YOUNG: And so what's your conclusion as to what's leading to both?
JONES: Right, so the best available evidence suggests that more women were using highly effective contraceptive methods, such as the IUD, and so this is likely a contributing factor to the decline in abortion, as well as to the decline in births. The anti-choice people, they don't support, they don't promote access to contraception, and sometimes they try to impede it. So again, they don't get credit for this decline.
YOUNG: Well, The Wall Street Journal is reporting that states across the country passed 44 laws tightening regulation of abortions between 2008 and 2010, when you did the study, another 62 laws in just 2011 alone. And you did note that at least some of these laws combined to force the closure of clinics that would not only perform abortions but give women advice about prevention.
JONES: Well, so in the study itself, we didn't find any strong evidence that any of the laws implemented during the study period explained the decline in abortion or the change in abortion providers. The important caveat to that is that, you know, the laws that were implemented in 2011, many of them didn't go into effect until later in the year, and so we wouldn't necessarily be - see them reflected in statistics for 2011.
But of course, you know, moving forward we're going to be monitoring if and to what extent these types of restrictions are impeding access to abortion services.
YOUNG: Are all abortions, all kinds of abortions, reduced?
JONES: So one of the things we monitor in this study are types of abortion procedures. So there's surgical abortion, and there's early medication abortion, which is done with the drug mifepristone, also known as RU-486. And one of the findings from this study is that even while the total number of abortions was declining, reliance on early medication abortion was increasing.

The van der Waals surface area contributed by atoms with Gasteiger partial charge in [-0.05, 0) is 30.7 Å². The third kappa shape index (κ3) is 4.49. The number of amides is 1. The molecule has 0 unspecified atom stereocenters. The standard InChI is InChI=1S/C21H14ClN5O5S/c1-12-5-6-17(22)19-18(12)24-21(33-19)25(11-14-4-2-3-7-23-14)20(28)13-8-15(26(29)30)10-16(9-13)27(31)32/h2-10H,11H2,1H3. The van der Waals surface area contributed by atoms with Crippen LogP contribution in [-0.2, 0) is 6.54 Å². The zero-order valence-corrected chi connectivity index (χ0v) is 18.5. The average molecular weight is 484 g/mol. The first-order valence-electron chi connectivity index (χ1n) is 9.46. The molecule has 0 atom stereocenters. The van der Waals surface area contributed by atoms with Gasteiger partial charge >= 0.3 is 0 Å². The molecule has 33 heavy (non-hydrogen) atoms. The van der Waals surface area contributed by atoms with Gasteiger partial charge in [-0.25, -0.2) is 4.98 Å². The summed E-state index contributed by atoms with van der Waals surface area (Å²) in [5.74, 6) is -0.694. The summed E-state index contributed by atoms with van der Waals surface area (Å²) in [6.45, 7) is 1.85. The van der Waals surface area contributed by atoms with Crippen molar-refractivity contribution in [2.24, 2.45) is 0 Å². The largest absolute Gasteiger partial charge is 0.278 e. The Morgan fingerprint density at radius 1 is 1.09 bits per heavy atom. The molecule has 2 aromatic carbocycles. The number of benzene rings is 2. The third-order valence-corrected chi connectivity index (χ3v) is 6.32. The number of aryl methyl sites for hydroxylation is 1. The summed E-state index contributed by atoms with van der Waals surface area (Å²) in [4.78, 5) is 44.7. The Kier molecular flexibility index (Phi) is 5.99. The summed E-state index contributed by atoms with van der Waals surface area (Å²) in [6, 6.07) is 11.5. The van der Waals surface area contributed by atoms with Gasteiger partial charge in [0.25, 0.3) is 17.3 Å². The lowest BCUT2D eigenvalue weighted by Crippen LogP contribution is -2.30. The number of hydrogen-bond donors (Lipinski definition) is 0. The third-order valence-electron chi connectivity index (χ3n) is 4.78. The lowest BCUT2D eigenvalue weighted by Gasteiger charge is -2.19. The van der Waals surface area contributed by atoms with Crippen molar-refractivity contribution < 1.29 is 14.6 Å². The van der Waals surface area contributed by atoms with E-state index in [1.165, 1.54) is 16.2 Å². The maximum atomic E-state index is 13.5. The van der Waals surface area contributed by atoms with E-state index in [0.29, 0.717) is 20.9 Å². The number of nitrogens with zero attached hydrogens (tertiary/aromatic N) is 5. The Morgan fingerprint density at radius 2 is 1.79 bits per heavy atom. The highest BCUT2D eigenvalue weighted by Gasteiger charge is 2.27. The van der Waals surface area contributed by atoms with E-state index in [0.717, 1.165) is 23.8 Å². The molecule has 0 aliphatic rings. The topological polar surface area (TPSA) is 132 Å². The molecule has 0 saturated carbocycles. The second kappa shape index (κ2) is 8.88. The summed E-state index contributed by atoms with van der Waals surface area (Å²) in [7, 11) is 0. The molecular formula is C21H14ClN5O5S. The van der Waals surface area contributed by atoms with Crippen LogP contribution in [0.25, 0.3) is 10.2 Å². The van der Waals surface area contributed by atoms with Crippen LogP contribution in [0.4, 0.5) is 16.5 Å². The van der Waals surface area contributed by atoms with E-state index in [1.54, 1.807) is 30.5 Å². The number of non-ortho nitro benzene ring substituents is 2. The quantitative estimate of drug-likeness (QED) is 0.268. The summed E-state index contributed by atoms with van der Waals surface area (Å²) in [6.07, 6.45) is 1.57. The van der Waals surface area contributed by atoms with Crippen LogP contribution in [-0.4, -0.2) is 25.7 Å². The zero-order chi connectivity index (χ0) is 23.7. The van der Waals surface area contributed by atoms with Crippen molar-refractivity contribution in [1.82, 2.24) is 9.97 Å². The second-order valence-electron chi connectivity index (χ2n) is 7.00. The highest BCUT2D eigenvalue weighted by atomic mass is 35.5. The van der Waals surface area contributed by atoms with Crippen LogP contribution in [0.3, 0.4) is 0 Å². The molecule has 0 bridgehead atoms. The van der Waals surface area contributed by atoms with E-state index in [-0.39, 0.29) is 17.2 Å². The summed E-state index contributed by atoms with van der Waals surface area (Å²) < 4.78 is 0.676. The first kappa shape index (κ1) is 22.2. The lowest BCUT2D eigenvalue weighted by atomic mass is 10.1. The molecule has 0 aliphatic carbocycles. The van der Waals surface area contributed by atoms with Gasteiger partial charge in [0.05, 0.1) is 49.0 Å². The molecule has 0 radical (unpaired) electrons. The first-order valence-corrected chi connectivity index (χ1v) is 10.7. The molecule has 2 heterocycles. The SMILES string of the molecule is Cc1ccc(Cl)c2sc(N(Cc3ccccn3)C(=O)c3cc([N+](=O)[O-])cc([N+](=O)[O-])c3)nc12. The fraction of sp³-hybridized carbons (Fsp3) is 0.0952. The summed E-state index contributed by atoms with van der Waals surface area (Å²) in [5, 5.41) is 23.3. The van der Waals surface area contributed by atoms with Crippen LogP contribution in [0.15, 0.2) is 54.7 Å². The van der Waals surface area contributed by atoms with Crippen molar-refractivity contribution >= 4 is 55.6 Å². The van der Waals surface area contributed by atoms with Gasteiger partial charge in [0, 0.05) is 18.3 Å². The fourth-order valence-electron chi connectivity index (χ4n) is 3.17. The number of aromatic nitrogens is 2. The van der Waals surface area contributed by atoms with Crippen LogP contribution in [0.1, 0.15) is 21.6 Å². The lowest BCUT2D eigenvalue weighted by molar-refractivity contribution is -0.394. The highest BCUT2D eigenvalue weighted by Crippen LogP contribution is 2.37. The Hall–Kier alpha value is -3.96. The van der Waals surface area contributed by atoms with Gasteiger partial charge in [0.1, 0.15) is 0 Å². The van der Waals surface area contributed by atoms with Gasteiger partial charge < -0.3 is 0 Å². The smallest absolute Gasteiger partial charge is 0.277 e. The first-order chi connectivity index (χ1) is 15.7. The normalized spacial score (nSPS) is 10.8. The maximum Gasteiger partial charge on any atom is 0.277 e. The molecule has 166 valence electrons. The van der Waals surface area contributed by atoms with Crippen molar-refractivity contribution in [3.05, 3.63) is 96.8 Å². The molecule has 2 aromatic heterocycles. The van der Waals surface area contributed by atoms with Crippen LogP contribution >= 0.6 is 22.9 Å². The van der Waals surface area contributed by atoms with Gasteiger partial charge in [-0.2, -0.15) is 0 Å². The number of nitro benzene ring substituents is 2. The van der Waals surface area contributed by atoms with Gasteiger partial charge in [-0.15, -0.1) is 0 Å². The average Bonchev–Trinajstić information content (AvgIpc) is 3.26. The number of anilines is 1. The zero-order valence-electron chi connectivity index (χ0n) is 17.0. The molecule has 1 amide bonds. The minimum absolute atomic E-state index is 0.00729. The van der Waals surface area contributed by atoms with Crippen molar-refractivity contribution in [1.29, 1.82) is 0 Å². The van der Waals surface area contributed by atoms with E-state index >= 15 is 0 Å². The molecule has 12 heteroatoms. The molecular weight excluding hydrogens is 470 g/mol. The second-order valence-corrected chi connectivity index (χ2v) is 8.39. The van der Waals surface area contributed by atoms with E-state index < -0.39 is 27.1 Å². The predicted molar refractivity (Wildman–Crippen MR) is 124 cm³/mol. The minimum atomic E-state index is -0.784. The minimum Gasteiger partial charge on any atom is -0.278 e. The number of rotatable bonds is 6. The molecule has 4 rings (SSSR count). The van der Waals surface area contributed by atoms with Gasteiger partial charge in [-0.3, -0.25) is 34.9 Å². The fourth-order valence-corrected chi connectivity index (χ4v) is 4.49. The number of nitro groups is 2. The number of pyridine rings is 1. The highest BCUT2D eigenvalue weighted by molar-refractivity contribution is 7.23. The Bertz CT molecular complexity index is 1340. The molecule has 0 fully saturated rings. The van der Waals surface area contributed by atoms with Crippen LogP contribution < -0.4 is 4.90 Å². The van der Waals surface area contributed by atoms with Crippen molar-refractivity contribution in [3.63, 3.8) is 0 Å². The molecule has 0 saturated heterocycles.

YOUNG: And just to be clear, you're not referring to the morning after pill, which is not an abortant, it's a prevention.
JONES: Right, the morning after pill is a type of birth control. It prevents a pregnancy from occurring. Early medication abortion is used to end an existing or diagnosed pregnancy.
YOUNG: Within the first nine weeks.
YOUNG: So what else do you conclude from your study?
JONES: Well, so the take-home for us is that the abortion rate declined 13 percent over a relatively short period we regard it to be a potentially positive thing since it seems that, again, the best available evidence suggests that increased access to highly contraceptive methods was contributing to this decline. And so anything that can help women, you know, plan their pregnancies and avoid unintended pregnancies is a good thing.
YOUNG: So pretty much you are concluding that the best way to reduce abortions is to prevent them in the first place. And just to underscore it, you're also talking about more foolproof, long-term contraceptives perhaps leading to this decline in abortions.
YOUNG: And just to underscore it, you're also talking about more foolproof, long-term contraceptives perhaps leading to this decline in abortions.
JONES: Right, so again in the more recent study, again, the best available evidence suggests increased reliance on highly effective methods such as the IUD. Our hope is that this increased reliance on methods such as the IUD and these other highly effective methods will continue to increase, especially now that the Affordable Care Act is starting to be implemented, more women are going to have health insurance.
One important factor with health insurance now is that women don't have to pay out of pocket for their contraceptive methods, and so hopefully again that will make hormonal methods and prescription methods more available to more women.
YOUNG: Rachel Jones, senior research associate at the Guttmacher Institute, the private research group that supports abortion rights and has come out with a new study showing a decline in abortions between 2008 and 2011. Dr. Jones, thanks so much.
JONES: Thank you so much for having me. Transcript provided by NPR, Copyright NPR.